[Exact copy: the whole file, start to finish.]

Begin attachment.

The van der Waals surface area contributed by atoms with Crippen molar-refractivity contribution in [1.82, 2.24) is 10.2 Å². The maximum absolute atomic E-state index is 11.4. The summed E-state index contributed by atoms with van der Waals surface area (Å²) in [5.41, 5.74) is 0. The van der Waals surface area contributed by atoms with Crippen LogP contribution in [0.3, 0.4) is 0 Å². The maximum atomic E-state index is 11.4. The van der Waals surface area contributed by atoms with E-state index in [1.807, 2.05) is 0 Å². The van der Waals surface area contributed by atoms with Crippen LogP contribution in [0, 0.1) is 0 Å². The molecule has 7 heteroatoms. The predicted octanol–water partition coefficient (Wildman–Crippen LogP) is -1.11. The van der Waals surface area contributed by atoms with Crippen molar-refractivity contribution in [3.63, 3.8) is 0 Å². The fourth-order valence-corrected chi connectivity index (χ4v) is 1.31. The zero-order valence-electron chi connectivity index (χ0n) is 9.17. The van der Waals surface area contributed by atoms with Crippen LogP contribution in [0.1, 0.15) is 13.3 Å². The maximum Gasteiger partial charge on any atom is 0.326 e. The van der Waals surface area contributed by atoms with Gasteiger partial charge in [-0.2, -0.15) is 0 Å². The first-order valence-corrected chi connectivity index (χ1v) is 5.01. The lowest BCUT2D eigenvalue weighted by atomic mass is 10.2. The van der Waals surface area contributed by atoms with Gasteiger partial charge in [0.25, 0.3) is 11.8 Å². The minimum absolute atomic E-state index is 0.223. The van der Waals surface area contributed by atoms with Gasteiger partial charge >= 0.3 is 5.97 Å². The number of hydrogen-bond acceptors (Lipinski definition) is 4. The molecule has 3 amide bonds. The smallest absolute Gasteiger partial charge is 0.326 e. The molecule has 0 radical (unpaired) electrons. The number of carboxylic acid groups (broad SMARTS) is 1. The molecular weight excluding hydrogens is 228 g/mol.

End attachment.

The van der Waals surface area contributed by atoms with Crippen molar-refractivity contribution in [1.82, 2.24) is 10.2 Å². The maximum absolute atomic E-state index is 11.4. The summed E-state index contributed by atoms with van der Waals surface area (Å²) in [5.41, 5.74) is 0. The van der Waals surface area contributed by atoms with Crippen LogP contribution in [0.3, 0.4) is 0 Å². The maximum atomic E-state index is 11.4. The van der Waals surface area contributed by atoms with E-state index in [1.807, 2.05) is 0 Å². The van der Waals surface area contributed by atoms with Crippen LogP contribution in [0, 0.1) is 0 Å². The molecule has 7 heteroatoms. The predicted octanol–water partition coefficient (Wildman–Crippen LogP) is -1.11. The van der Waals surface area contributed by atoms with Crippen molar-refractivity contribution in [3.63, 3.8) is 0 Å². The fourth-order valence-corrected chi connectivity index (χ4v) is 1.31. The zero-order valence-electron chi connectivity index (χ0n) is 9.17. The van der Waals surface area contributed by atoms with Crippen LogP contribution in [0.1, 0.15) is 13.3 Å². The maximum Gasteiger partial charge on any atom is 0.326 e. The van der Waals surface area contributed by atoms with Gasteiger partial charge in [-0.2, -0.15) is 0 Å². The first-order valence-corrected chi connectivity index (χ1v) is 5.01. The lowest BCUT2D eigenvalue weighted by atomic mass is 10.2. The van der Waals surface area contributed by atoms with Gasteiger partial charge in [0.25, 0.3) is 11.8 Å². The minimum absolute atomic E-state index is 0.223. The van der Waals surface area contributed by atoms with Gasteiger partial charge >= 0.3 is 5.97 Å². The number of hydrogen-bond acceptors (Lipinski definition) is 4. The molecule has 3 amide bonds. The smallest absolute Gasteiger partial charge is 0.326 e. The molecule has 0 radical (unpaired) electrons. The number of carboxylic acid groups (broad SMARTS) is 1. The molecular weight excluding hydrogens is 228 g/mol.